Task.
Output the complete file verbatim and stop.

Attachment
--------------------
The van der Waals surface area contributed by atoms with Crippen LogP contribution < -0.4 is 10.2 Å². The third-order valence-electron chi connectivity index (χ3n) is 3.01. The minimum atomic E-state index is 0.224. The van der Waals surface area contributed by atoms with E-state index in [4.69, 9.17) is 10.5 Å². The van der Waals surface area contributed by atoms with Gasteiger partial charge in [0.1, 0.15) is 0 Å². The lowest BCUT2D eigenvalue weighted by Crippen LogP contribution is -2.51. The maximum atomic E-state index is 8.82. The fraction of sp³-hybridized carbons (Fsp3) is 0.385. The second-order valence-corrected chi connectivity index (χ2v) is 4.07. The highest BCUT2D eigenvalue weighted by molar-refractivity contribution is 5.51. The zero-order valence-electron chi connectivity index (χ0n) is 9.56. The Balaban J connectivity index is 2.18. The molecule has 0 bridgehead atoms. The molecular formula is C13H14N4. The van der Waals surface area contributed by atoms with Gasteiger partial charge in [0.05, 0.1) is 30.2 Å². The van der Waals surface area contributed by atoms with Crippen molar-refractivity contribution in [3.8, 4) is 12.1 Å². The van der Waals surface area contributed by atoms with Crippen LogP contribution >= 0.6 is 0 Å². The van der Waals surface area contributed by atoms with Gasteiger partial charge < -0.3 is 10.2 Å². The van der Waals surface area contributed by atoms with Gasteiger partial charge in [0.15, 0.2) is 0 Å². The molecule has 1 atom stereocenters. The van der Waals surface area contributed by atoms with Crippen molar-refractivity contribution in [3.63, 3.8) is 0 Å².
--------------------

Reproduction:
The van der Waals surface area contributed by atoms with Crippen LogP contribution < -0.4 is 10.2 Å². The third-order valence-electron chi connectivity index (χ3n) is 3.01. The minimum atomic E-state index is 0.224. The van der Waals surface area contributed by atoms with E-state index in [4.69, 9.17) is 10.5 Å². The van der Waals surface area contributed by atoms with Gasteiger partial charge in [0.1, 0.15) is 0 Å². The lowest BCUT2D eigenvalue weighted by Crippen LogP contribution is -2.51. The maximum atomic E-state index is 8.82. The fraction of sp³-hybridized carbons (Fsp3) is 0.385. The second-order valence-corrected chi connectivity index (χ2v) is 4.07. The highest BCUT2D eigenvalue weighted by molar-refractivity contribution is 5.51. The zero-order valence-electron chi connectivity index (χ0n) is 9.56. The Balaban J connectivity index is 2.18. The molecule has 0 bridgehead atoms. The molecular formula is C13H14N4. The van der Waals surface area contributed by atoms with Gasteiger partial charge in [0.05, 0.1) is 30.2 Å². The van der Waals surface area contributed by atoms with Crippen molar-refractivity contribution in [3.8, 4) is 12.1 Å². The van der Waals surface area contributed by atoms with Crippen LogP contribution >= 0.6 is 0 Å². The van der Waals surface area contributed by atoms with Gasteiger partial charge < -0.3 is 10.2 Å². The van der Waals surface area contributed by atoms with Gasteiger partial charge in [0.15, 0.2) is 0 Å². The molecule has 1 atom stereocenters. The van der Waals surface area contributed by atoms with Crippen molar-refractivity contribution in [3.63, 3.8) is 0 Å².